For elders suffering dementia, they’re already experiencing a great deal of stress, but it’s even worse when the sun goes down. As the light of day fades, many seniors with dementia grow irritable, more susceptible to confusion, and more likely to accuse you of some audacious acts. For many, the symptoms of dementia are enhanced once the sun goes down.
Why? Rather than explain the science behind it, consider the following. Imagine you just watched a horror movie during the late afternoon, so when you come out of the theater it’s dark outside. The setting has changed and become less familiar. To make matters worse, if you’ve been particularly affected by a horror movie, then in your own home, maybe you start seeing shadows on the wall, maybe you start hearing things, and a friend (or spouse) may say, “Your mind is playing tricks on you.”
That’s the best way to describe Sundowner’s Syndrome. It may just be a change in light, but it can causes a great deal of stress on the brain – especially one that’s already fighting against the symptoms during the day.
So, if your elder is exhibiting symptoms of sundowning, what can you do?
1. Stick to the Sleep Schedule
One of the best ways to avoid sundowning’s effects is to ensure your senior is maintaining a sleep schedule full of regular naps. Sleeping, as you already know, refreshes the brain. Recently, scientists even discovered that your brain literally shrinks down and washes itself during sleep – this scrubs it clean of toxins.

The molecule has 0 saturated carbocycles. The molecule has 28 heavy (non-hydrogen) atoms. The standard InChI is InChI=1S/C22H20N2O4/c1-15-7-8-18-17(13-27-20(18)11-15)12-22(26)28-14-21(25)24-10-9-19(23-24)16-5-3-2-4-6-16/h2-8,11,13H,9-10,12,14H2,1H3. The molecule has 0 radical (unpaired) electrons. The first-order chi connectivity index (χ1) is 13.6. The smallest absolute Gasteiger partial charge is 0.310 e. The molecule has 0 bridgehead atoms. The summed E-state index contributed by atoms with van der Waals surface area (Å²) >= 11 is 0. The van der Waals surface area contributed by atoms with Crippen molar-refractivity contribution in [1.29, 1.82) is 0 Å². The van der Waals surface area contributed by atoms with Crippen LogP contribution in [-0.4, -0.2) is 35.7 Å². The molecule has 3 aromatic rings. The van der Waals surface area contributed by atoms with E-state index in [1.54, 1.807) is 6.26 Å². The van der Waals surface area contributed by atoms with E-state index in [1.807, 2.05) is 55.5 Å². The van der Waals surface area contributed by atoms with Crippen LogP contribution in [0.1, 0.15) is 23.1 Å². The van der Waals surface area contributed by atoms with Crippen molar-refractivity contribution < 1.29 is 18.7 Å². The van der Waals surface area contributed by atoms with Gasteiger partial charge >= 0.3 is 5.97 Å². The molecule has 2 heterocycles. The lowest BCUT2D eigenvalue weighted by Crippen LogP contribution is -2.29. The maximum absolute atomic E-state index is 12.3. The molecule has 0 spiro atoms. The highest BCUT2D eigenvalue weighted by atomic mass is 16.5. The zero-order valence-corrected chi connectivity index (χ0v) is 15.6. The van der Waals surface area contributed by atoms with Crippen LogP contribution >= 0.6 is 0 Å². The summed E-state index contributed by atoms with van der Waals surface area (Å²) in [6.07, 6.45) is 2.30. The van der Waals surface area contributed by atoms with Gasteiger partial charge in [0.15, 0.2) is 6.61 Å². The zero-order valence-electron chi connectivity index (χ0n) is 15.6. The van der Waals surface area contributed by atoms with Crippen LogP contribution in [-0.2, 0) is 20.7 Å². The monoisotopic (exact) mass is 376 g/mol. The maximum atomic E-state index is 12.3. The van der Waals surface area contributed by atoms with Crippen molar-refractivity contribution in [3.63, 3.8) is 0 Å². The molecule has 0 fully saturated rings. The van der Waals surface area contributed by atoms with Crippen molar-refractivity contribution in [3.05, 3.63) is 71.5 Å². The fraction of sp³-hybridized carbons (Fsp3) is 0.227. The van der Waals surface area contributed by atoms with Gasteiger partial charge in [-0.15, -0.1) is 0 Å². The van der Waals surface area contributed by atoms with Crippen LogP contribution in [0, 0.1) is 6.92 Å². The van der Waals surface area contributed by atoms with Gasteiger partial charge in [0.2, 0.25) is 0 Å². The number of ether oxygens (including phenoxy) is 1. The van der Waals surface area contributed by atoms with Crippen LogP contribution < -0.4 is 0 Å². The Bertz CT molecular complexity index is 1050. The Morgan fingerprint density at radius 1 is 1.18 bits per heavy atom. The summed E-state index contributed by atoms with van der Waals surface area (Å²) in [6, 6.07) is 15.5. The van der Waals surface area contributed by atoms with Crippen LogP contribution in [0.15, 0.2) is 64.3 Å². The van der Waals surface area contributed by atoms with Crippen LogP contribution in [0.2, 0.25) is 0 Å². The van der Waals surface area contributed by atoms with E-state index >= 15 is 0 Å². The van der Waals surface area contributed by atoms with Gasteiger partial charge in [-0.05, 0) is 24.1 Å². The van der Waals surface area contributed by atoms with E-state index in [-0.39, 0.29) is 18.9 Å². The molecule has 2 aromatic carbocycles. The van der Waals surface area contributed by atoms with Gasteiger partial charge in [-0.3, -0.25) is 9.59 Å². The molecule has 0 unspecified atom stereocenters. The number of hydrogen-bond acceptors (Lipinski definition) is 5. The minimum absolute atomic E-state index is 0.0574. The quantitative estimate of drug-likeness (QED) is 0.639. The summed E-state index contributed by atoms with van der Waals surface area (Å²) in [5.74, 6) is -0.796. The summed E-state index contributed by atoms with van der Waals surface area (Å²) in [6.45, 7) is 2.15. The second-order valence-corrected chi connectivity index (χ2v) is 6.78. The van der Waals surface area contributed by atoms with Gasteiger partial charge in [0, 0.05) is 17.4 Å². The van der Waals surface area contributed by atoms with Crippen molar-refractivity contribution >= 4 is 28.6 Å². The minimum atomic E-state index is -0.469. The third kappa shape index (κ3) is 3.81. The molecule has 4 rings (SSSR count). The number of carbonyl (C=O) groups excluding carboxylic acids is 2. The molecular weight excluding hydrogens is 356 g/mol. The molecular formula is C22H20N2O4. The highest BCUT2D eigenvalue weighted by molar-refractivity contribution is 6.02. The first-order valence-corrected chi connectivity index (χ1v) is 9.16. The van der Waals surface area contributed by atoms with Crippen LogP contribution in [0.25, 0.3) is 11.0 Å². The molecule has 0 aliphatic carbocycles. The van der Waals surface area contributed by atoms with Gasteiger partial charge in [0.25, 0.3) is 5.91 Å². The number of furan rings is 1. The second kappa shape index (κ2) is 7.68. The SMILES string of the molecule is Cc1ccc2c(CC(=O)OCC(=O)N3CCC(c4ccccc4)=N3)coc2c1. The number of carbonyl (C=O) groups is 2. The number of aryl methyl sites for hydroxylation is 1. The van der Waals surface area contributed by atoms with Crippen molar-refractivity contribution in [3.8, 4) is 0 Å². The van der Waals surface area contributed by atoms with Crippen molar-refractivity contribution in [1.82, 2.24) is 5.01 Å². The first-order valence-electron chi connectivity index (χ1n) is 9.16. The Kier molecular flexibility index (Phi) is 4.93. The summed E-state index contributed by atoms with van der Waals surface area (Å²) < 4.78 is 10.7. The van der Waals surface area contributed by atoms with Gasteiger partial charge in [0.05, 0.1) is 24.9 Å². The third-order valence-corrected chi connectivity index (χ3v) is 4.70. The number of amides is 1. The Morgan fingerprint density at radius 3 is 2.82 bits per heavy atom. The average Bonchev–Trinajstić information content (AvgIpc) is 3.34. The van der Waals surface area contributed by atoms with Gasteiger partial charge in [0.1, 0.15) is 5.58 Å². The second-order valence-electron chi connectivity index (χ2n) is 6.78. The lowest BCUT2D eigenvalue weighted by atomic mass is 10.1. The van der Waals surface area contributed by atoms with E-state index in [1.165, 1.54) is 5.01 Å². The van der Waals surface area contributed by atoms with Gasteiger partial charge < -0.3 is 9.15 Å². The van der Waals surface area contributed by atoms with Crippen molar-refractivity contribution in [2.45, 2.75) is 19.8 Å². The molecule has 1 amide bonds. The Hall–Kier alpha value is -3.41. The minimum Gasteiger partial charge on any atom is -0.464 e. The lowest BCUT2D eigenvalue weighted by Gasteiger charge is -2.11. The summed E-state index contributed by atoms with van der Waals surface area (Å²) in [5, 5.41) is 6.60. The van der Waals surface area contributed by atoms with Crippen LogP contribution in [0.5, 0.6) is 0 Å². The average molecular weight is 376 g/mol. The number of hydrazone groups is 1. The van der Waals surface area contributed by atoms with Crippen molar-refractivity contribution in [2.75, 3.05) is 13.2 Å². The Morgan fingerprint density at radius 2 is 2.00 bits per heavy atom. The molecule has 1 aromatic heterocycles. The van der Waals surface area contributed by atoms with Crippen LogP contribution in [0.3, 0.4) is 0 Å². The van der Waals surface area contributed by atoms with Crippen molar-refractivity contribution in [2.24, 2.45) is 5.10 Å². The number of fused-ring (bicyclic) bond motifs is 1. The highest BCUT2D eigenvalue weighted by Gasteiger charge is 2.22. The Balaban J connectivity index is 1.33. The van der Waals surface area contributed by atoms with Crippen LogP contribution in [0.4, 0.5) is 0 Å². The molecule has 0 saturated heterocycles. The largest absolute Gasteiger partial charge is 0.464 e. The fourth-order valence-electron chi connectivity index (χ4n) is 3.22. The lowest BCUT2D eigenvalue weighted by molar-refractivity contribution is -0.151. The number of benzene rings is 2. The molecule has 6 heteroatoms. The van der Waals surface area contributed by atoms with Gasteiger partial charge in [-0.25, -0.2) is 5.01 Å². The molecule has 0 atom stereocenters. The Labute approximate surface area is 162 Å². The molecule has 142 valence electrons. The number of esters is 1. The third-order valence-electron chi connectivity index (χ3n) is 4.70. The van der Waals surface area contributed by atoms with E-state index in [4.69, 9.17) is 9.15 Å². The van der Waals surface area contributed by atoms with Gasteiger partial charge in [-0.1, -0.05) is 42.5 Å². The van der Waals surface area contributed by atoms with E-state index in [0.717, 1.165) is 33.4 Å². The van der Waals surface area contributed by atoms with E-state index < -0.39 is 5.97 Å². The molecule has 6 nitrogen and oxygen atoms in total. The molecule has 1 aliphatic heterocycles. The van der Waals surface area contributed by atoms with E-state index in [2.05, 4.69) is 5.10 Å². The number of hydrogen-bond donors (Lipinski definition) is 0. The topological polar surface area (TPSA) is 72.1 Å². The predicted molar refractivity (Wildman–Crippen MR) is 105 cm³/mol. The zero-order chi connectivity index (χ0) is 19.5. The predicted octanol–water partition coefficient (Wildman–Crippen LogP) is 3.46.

A regular sleep schedule can do wonders for your senior and keep them from growing tired and more irritable as the day wears on – not to mention sleep soundly at night.
2. Keep your Senior Active
Exercise has proven to help people sleep better at night. This is because your body works, it gets sore and exhausted; it needs sleep to repair itself. If you give your senior an active day – and let them be independent – then by the time bedtime rolls around, they’re going out like a light.
Although many seniors suffer Sundowner’s Syndrome during the evening, it’s very common for seniors to suffer it mid-night. Many awaken and in the darkness cannot figure out where they are, so they leave – this is in large part what leads to wandering.
Some caregivers end up sleeping in front of their elders doors to make sure they’re awoken if their parent gets up and starts wandering around the house. You can avoid this uncomfortable sleeping arrangement however if you ensure an active day.
3. Consider Medication
Usually medication is a last resort, but for some seniors who physically can’t be active and maybe have always had trouble sleeping, medication is the best way to go. Over the counter medicine can be a risky venture – there are many side effects to melatonin supplements for instance – so the best thing you can do is talk with your loved one’s doctor and make sure they’re getting the help they deserve.